Jillian Bandes

If Sarah Palin is the future of the conservative movement, then one thing can be certain: leadership isn't going to suffer from a lack of support.

Her keynote speech at the Tea Party Convention brought the audience to their feet eight separate times, and every major point was followed with applause, whoops, and cheers. Palin talked about conservative activism, foreign policy, the economy, and a general political outlook, communicating her message with a personal touch and occasional jokes. It was what everyone had been waiting for.

"We know that we've got some big problems to solve... we want to look forward. But from here, it looks really good, because if there's hope in Massachusetts, there's hope anywhere," she said.

One of Palin's first jokes truly resonated with audience members.

"I'd like to give a special welcome to the CSPAN people. You may not be welcome in the health care debates, but you're welcome here," she said. Then she switched over to Republican primaries — a major issue in a GOP that has been wrestling with rowdy conservative tea partiers.

Going Rogue by Sarah Palin FREE

"A lot of common sense conservative candidates are going to be put on the line. There's going to be some tough primaries. And I think that's good," she said. "Despite what the pundits want you to think, contested primaries aren't civil wars. They're democracy, and that's beautiful."

She said something similar about foreign policy.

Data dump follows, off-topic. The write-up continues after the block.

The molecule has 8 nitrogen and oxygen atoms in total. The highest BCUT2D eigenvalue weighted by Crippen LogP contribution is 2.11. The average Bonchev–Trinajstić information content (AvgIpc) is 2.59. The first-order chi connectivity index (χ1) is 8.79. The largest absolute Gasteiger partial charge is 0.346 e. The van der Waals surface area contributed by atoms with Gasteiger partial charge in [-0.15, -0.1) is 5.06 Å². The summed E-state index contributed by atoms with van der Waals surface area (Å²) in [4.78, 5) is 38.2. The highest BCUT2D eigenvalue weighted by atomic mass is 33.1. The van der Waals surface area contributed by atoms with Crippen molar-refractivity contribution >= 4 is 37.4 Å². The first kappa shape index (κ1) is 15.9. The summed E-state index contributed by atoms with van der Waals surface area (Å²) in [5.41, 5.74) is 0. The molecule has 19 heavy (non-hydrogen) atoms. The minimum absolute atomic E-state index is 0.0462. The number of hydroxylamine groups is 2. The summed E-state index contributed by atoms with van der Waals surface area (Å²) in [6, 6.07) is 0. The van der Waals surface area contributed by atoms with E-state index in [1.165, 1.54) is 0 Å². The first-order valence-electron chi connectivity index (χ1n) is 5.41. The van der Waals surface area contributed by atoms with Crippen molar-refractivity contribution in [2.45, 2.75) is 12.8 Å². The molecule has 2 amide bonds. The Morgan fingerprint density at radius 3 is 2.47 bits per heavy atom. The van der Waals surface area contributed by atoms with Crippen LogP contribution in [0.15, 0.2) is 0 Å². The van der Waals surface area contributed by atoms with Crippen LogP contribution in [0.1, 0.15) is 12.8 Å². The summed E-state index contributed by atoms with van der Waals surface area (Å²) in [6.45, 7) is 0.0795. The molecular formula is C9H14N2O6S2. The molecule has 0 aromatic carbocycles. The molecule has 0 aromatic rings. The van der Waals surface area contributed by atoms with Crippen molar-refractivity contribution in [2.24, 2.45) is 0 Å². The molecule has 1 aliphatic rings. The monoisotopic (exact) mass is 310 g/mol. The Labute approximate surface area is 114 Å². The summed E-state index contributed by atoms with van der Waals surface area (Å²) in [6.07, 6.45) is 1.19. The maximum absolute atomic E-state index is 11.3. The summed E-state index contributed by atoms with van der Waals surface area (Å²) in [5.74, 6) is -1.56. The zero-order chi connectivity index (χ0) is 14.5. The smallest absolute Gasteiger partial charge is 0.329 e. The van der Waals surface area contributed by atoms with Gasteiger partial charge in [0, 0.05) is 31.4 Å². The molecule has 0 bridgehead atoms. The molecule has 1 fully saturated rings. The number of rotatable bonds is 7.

"It's not politicizing our security to discuss our concerns, because Americans deserve to know the extent of what they face," she said, and then touched on Middle East, Korea, and the terrorist threat, including President Obama's treatment of Umar Farouk Abdulmutallab. She also launched sharp criticism at Obama for being unable to juggle both health care and the economy at the same time.

"As the saying goes, if you can't ride two horses at once, you shouldn't be in the circus," she said.

After her brief remarks on the economy, she commended Rep. Bart Stupak for his work on the abortion amendment in the health care bill and then switched gears to speak about how she personally related to the tea party movement.

"The best of our country is not all gathered in Washington DC. It is here in our communities where our families live, and our children learn, and children with special needs are welcome in this world," she said.

Little girls wearing glitter on their faces were shepherded into the room by their mother, and well-dressed couples from around the United States swooned over Palin's performance while dining on lobster and tea.

Bright red roses served as centerpieces, but participants stuck "Palin 2012" bumper stickers on top of them, right next to the copies of Palin's book that were on the tables.

"A year ago, if you would've told me what I'm doing tonight, I would've had two questions for you: what have you been drinking? And two, could I have some?" said Judson Phillips, the event's organizer, in a speech before Palin came on. He called the event "the hottest political convention in 2010."


Jillian Bandes

Jillian Bandes is the National Political Reporter for Townhall.com